• The DEVICE clients primarily engaged in publishing a significant volume of messages while subscribing to a limited number of topics with relatively low message rates. These clients are typically associated with IoT devices or sensors that frequently transmit data to TBMQ.

  • The APPLICATION clients specialize in subscribing to topics with high message rates. They often require messages to be persisted when the client is offline with later delivery, ensuring the availability of crucial data. APPLICATION clients are commonly utilized for real-time analytics, data processing, or other application-level functionalities.

Consequently, we made a strategic decision to optimize performance by segregating the processing flow for these two types of clients.

DEVICE client


For DEVICE persistent clients, we employ the tbmq.msg.persisted Kafka topic as a means of processing published messages that are extracted from the tbmq.msg.all topic. Dedicated threads, functioning as Kafka consumers, retrieve these messages and store them in a PostgreSQL database utilized for persistence storage. This approach is particularly suitable for DEVICE clients, as they typically do not require extensive message reception and may not be concerned about message loss during offline periods. By leveraging this method, we facilitate the seamless restoration of persisted messages upon reconnection of a DEVICE client, while simultaneously ensuring satisfactory performance for scenarios involving a low incoming message rate.



For APPLICATION persistent clients, we adopt a distinct approach. A dedicated Kafka topic is created for each client and every message that is extracted from the tbmq.msg.all topic and is intended for a specific APPLICATION is stored in the corresponding Kafka topic. Subsequently, a separate thread (Kafka consumer) is assigned to each APPLICATION. These threads retrieve messages from the corresponding Kafka topics and deliver them to the respective clients. This approach significantly enhances performance by ensuring efficient message delivery.

By utilizing this method, we can provide a guarantee that no messages are lost, even if a client experiences temporary issues. The inherent persistence of messages within the Kafka topics ensures their availability at all times.

It is important to note that APPLICATION clients can only be classified as persistent.

For both types of clients, we provide configurable instruments to govern the persistence of messages per client and the duration for which they are retained. You can refer to the following environment variables to adjust these settings:


These options allow fine-tuning the number of messages that can be persisted per client and the time frame for which they are preserved. For more detailed information, please refer to the configurations provided in the following documentation.

Kafka Topics

Below is a comprehensive list of Kafka topics used within TBMQ, along with their respective descriptions.

  • tbmq.msg.all - for all published messages from MQTT clients, regardless of their type, to the broker.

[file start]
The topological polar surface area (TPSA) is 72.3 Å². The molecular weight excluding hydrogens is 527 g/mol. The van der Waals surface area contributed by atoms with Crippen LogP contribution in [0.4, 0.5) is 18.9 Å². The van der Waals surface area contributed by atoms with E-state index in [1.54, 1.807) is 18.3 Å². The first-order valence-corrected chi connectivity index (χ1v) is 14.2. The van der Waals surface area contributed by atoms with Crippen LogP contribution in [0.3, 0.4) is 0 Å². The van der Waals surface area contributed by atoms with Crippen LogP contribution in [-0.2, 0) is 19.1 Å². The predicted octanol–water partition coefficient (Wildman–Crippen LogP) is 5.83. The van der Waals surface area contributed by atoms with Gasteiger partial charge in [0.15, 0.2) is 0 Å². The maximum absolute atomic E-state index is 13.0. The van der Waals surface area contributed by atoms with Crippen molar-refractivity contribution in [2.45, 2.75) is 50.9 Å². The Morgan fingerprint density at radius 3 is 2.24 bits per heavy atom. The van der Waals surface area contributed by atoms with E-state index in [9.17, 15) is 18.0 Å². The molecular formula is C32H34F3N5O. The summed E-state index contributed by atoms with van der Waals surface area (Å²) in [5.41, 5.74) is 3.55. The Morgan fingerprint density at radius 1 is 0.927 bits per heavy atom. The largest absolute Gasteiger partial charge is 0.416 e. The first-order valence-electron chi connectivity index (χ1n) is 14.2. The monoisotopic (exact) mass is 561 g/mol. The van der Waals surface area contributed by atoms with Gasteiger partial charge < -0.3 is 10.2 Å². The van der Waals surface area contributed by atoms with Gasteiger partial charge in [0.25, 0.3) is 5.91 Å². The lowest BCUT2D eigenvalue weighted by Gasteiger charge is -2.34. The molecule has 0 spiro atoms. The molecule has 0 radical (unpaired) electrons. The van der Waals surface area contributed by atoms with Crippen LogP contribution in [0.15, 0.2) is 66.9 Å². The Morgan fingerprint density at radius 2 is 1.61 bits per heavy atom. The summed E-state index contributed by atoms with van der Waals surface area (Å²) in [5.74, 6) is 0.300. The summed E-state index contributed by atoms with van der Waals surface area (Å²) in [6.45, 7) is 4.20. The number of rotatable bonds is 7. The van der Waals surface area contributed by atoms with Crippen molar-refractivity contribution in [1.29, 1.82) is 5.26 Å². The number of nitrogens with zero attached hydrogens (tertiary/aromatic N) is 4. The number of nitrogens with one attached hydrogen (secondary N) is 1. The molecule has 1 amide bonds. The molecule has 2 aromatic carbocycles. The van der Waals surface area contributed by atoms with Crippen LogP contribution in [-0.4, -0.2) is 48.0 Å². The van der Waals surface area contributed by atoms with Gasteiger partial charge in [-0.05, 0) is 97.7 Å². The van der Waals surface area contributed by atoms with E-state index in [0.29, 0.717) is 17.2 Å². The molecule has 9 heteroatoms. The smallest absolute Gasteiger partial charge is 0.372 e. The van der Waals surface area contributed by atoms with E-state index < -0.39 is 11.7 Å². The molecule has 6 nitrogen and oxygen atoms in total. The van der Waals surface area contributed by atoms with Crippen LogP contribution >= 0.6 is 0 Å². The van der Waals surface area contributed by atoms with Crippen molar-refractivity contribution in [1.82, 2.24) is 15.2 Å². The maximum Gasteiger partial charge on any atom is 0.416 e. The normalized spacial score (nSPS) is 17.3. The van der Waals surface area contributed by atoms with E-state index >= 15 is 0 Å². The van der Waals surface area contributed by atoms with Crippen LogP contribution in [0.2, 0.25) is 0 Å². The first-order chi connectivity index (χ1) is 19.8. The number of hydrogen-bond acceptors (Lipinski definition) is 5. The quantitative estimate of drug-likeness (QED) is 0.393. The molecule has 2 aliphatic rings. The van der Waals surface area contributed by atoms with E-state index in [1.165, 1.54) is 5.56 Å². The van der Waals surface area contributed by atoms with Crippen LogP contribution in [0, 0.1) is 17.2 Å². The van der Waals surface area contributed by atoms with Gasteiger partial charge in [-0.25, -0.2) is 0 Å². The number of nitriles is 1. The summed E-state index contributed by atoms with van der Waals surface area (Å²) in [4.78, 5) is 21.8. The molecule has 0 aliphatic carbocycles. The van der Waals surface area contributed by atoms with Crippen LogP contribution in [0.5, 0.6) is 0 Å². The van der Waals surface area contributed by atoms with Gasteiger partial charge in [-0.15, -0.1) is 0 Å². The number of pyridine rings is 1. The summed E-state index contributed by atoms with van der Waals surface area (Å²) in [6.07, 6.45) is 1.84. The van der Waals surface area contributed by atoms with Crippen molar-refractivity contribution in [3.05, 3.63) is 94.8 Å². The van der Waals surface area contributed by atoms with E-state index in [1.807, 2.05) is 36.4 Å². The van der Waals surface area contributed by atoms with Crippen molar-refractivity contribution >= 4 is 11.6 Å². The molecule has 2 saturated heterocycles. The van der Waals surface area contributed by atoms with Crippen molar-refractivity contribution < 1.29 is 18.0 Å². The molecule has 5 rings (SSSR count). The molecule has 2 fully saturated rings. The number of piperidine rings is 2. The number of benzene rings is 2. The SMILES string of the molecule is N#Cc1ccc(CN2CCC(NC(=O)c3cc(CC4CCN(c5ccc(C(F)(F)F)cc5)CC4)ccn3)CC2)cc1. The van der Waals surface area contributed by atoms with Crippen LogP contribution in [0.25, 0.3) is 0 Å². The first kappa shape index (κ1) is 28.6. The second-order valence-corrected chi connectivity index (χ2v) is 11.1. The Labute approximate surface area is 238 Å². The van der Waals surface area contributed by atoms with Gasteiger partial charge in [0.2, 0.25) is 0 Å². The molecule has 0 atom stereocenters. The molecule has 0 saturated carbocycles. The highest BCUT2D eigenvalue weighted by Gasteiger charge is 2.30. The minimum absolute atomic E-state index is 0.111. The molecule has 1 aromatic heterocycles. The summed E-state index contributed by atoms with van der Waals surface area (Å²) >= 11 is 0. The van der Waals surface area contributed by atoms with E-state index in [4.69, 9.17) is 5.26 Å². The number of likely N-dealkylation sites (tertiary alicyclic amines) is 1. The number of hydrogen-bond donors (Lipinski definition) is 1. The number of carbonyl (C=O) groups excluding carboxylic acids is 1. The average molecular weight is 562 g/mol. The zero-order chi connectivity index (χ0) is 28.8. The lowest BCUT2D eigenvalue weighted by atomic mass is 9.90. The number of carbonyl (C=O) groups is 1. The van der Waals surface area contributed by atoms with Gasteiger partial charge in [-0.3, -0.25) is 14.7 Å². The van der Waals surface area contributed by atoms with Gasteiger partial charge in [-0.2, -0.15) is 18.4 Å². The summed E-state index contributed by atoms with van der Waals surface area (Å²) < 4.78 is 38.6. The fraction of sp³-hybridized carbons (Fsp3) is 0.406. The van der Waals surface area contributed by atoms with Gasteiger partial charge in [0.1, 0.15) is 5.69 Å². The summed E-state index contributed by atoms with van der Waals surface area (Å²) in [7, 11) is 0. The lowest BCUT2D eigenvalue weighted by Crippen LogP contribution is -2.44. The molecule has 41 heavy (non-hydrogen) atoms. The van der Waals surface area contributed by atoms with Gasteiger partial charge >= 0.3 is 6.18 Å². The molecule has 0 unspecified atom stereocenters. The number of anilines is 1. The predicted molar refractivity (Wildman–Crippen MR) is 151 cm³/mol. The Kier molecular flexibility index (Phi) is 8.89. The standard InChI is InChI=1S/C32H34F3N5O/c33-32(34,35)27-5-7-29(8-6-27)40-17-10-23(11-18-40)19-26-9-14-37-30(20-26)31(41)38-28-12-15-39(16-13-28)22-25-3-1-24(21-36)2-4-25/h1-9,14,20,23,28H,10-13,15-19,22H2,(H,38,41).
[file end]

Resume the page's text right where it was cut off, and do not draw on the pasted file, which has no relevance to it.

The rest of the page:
• + ${client_id} - for messages the APPLICATION client should receive based on its subscriptions.
  • + ${topic_filter} - for messages related to the APPLICATION shared subscription.
  • tbmq.msg.persisted - for messages the DEVICE clients should receive based on their subscriptions.
  • tbmq.msg.retained - for retained messages.
  • tbmq.client.session - for client sessions.
  • tbmq.client.subscriptions - for client subscriptions.
  • tbmq.client.session.event.request - for processing client session events like request session connection, request session cleanup, notify client disconnected, etc.
  • tbmq.client.session.event.response. + ${service_id} - for responses to client session events of the previous topic sent to specific broker node where target client is connected.
  • tbmq.client.disconnect. + ${service_id} - for force client disconnections (by admin request from UI/API or on sessions conflicts).
  • tbmq.msg.downlink.basic. + ${service_id} - to send messages from one Broker node to another to which the DEVICE subscriber is connected.
  • tbmq.msg.downlink.persisted. + ${service_id} - to send messages from one Broker node to another to which the DEVICE persistent subscriber is connected.
  • - for events to process removal of APPLICATION client topic.
  • - for historical data stats published from each broker in the cluster to calculate the total.

PostgreSQL database

TBMQ incorporates a PostgreSQL database to store various entities such as users, user credentials, MQTT client credentials, and published messages for DEVICES, among others.

It is important to acknowledge that Postgres, being an SQL database, has certain limitations regarding the speed of message persistence, particularly in terms of the number of writes per second it can handle. It should be noted that Postgres cannot match the performance capabilities of Kafka in this regard. Based on our experience, we have observed limits of approximately 3 - 5k operations per second, depending on the hardware configuration of the Postgres installation.

Considering these limitations, we recommend utilizing APPLICATION clients for use cases that surpass the aforementioned performance thresholds. APPLICATION clients, with their dedicated Kafka topics and separate threads for message delivery, offer higher performance and scalability for scenarios requiring robust message persistence.

In future releases, we have plans to expand the options for third-party persistence storage for client messages, aiming to incorporate more reliable and advanced solutions that can cater to a broader range of requirements.

Web UI